MANILA - President Benigno Aquino should move to stop the killings of anti-mining activists as the Philippines pushes to revitalise the mining sector, a global rights body has said.
The New York-based Human Rights Watch (HRW) said it had documented three cases since October last year of three anti-mining and environmental activists allegedly killed by paramilitary forces who may have links to the military.
The victims had opposed mining activities that could displace tribal communities as well as destroy their communities, it said in a statement Tuesday.
"President (Benigno) Aquino has enacted decrees to encourage mining investment in the Philippines but has done little to stop attacks on environmental advocates," said HRW deputy director for Asia, Elaine Pearson.
"He should recognise that respecting human rights is crucial for economic development," she said in the statement.
Aquino issued a new mining policy early this month aimed at boosting revenues from mining and increasing environmental safeguards.
But Pearson said the policy was silent on the issue of alleged rights abuses by paramilitary forces deployed by the military to protect mining companies from attacks mostly by communist guerrillas.
Aquino spokesman Ramon Carandang said the government did not tolerate attacks against environmentalists or other advocacy groups.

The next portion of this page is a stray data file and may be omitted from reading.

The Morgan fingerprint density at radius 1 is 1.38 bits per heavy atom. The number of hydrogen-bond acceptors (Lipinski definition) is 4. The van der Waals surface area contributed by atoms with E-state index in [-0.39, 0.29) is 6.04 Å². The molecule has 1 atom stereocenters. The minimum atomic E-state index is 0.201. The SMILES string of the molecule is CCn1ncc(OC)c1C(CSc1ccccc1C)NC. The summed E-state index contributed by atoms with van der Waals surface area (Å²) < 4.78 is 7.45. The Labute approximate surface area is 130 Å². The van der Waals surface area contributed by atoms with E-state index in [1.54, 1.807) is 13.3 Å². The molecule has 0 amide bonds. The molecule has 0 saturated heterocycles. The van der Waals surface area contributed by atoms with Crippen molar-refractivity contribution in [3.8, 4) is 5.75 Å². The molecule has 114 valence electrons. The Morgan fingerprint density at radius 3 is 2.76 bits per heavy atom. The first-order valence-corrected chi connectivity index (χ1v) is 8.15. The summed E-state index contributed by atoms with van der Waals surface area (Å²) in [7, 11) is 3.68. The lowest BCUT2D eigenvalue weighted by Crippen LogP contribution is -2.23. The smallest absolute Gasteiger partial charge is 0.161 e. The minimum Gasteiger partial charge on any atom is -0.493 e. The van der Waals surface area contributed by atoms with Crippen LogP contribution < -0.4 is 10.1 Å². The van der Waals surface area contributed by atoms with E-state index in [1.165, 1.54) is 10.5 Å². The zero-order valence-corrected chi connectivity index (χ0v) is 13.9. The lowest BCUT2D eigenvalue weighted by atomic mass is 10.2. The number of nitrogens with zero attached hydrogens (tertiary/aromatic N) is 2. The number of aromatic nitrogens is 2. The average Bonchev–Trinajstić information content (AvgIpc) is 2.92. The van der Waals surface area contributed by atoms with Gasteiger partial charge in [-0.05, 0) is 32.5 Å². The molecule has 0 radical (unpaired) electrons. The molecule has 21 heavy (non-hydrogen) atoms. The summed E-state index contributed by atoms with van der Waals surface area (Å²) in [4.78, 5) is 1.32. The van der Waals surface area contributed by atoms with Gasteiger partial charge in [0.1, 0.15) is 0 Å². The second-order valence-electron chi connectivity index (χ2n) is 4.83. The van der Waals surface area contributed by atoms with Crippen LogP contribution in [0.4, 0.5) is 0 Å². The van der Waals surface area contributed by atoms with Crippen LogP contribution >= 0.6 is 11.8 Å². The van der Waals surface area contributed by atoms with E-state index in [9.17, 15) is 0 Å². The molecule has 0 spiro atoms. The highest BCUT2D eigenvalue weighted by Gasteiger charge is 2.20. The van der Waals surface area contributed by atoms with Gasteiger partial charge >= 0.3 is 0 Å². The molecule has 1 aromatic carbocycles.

He acknowledged previous cases of activists killed, but stressed investigations were being carried out to get those behind the attacks.
"We are doing what we can, and we do recognise the need for these cases to be resolved much more quickly than they are being resolved," he told AFP.
He said linking the deaths to the military was "a sweeping allegation" that could further incite tensions.
In October, Italian activist priest Fausto Tentorio was shot and killed by a gunman while inside his parish compound in the town of Arakan in the southern island of Mindanao.
Four suspects had been identified from a local paramilitary group, though no one has been arrested.
Two other activists were killed in March and May, while in January last year, an environmentalist broadcaster was gunned down in the western island of Palawan for his advocacy.
A former governor who is alleged to have planned the journalist's murder is in hiding after a court ordered his arrest.